The Putting Drivers First program will be introduced with the goal of making it easier for drivers to find and buy car insurance that better suits their needs and gives them more control over how much they pay for their coverage. Part of this program is what the Ford government calls a Driver Care Card, which the Finance Minister says will 'streamline access to care' and make it easier to process insurance claims. The government says it can lower rates through clamping down on bogus insurance claims through a new government office. There are also plans to deregulate so that drivers can opt to submit their credit history to an insurer to secure a preferential rate. The government won't make a commitment to when drivers can expect to see relief on their premiums, rather officials say reforms to car insurance in Ontario is 'a multi-year strategy.' There are 5 pages worth of discussion of the car insurance sector in this document but the government isn't able to give drivers an idea of how much they might save.

The Ford government plans to double down on its deregulation of alcohol sales and consumption. Policies that will allow tailgating and sales of beer and wine in corner and big-box stores have already been revealed but the budget lays out a plan that will give cities the power to set rules on drinking alcohol in public. Provinces like BC and Quebec already give local governments this freedom. Municipalities will also be allowed to give restaurants and bars permission to serve booze as early as 9am. Licensed establishments will be allowed to advertise 'happy hour' specials like they are permitted to do in provinces like Alberta and BC.
The provincial government wants to lift a ban on betting on a single sporting event. The Finance Ministry believes people in Ontario spend $500 million each year on online gambling and that most of that most goes to illegal websites. The province has asked the Federal government to change the criminal code to allow single-game betting.
The program outlined by the Ford government provides about 300,000 families with up to 75 percent of their eligible child care expenses. That includes enrolling kids in camps, daycare centres, and homes. The province will spend up to $1 billion over the next 5 years to create up to 30,000 child care spaces, including 10,000 in new schools. The Finance Minister say it'll help make it easier for families to find more affordable care.

There's a promise in the budget to provide businesses in Ontario with $3.8 billion worth of corporate income tax relief over the next 6 years by allowing
companies to more quickly write off the purchase of new machines.

It cost taxpayers $500,000 for the Ford government to update the brand of the provincial public service. The design and roll-out of a new logo, new driver's license, and new license plate is included in the switch-up that will go into effect when the budget is officially unveiled in the Legislature. The logo is a simple, bold trillium on a rounded backdrop. The new slogan for the public service will be, 'Working For You.' The change will replace some 100 brand logos across various Ministries and public agencies, with larger organizations like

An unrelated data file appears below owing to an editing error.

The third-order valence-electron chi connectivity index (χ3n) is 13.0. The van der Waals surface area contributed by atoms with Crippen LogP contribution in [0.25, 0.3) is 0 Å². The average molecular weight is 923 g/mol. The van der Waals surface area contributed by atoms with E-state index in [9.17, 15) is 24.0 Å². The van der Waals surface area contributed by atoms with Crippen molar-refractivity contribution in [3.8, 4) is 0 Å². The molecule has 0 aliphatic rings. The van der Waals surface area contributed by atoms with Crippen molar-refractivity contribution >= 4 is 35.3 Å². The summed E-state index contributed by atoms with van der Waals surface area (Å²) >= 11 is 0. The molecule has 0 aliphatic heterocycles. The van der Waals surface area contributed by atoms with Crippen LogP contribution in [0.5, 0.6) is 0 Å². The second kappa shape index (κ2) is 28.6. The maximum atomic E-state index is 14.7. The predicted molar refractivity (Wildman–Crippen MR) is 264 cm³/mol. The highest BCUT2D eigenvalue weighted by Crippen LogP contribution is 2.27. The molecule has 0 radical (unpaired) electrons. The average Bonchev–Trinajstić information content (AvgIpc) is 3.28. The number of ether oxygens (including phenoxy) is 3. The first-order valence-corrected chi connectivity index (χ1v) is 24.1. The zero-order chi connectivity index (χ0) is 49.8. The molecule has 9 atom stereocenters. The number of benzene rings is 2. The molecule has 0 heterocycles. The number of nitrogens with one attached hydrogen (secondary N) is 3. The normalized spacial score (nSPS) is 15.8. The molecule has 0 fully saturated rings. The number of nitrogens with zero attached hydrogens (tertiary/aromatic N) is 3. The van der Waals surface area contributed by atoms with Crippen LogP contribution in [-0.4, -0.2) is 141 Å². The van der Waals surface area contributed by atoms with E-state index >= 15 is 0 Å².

the LCBO and Ontario Lottery & Gaming keeping their current branding. Officials with the Premier's office say the goal of this move is to promote 'culture change' within government to focus on 'customer service.' An order will be fanned out across the public service this week that no further consulting on brand design will be permitted. A government official said signs and letterhead will not be destroyed to make way for the new brand, rather these items will be 'allowed to reach their expected lifespan' before being replaced.
The Transportation Ministry will start printing license plates that are white-on-blue, instead of blue-on-white. As has already been reported, the slogan appearing below the tag number will change from 'Yours To Discover' to 'A Place To Grow.' The crown remains on the plate, but it now appears in the bottom right corner, rather than in the centre. It has been replaced by the new Ontario trillium logo. The typeface used to print the alpha-numeric registration marker will be changed to a more modern and streamlined font. The letters and numbers are no longer 'stamped' but are instead printed onto the plate. A government official says this change should prevent the new plates from delaminating like they did through the old design. A fresh design of the Ontario driver's license is on the way but it will be presented and detailed some time in the future.
Education: UP $8 billion ($29.8 billion)
Health: UP $1.4 billion ($63.5 billion)
Children/Social Programs: DOWN $300 million ($16.7 billion)
Justice: UNCHANGED ($4.9 billion)
 Other Programs: DOWN $1.5 billion ($23.8 billion)
Interest on Debt: UP $1.7 billion ($13.3 billion)